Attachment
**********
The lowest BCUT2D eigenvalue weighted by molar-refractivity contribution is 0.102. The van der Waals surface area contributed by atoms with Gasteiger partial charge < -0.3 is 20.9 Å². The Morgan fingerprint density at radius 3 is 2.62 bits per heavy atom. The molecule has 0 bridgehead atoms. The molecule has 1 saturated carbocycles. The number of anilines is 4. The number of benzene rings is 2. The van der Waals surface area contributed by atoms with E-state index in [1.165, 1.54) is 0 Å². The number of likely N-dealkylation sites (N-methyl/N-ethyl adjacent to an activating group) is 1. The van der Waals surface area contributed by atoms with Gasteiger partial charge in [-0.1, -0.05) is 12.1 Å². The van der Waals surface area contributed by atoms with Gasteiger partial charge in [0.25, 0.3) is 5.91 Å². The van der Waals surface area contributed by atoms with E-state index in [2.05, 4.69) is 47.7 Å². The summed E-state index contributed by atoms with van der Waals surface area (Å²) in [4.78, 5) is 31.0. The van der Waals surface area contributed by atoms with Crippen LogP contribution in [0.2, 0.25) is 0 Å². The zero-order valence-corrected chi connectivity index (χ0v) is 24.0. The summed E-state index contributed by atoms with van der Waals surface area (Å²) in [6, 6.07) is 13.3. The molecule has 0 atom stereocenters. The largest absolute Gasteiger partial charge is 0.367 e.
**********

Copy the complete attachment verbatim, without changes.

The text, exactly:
The lowest BCUT2D eigenvalue weighted by molar-refractivity contribution is 0.102. The van der Waals surface area contributed by atoms with Gasteiger partial charge < -0.3 is 20.9 Å². The Morgan fingerprint density at radius 3 is 2.62 bits per heavy atom. The molecule has 0 bridgehead atoms. The molecule has 1 saturated carbocycles. The number of anilines is 4. The number of benzene rings is 2. The van der Waals surface area contributed by atoms with E-state index in [1.165, 1.54) is 0 Å². The number of likely N-dealkylation sites (N-methyl/N-ethyl adjacent to an activating group) is 1. The van der Waals surface area contributed by atoms with Gasteiger partial charge in [-0.1, -0.05) is 12.1 Å². The van der Waals surface area contributed by atoms with Gasteiger partial charge in [0.25, 0.3) is 5.91 Å². The van der Waals surface area contributed by atoms with E-state index in [2.05, 4.69) is 47.7 Å². The summed E-state index contributed by atoms with van der Waals surface area (Å²) in [4.78, 5) is 31.0. The van der Waals surface area contributed by atoms with Crippen LogP contribution in [0.2, 0.25) is 0 Å². The zero-order valence-corrected chi connectivity index (χ0v) is 24.0. The summed E-state index contributed by atoms with van der Waals surface area (Å²) in [6, 6.07) is 13.3. The molecule has 0 atom stereocenters. The largest absolute Gasteiger partial charge is 0.367 e.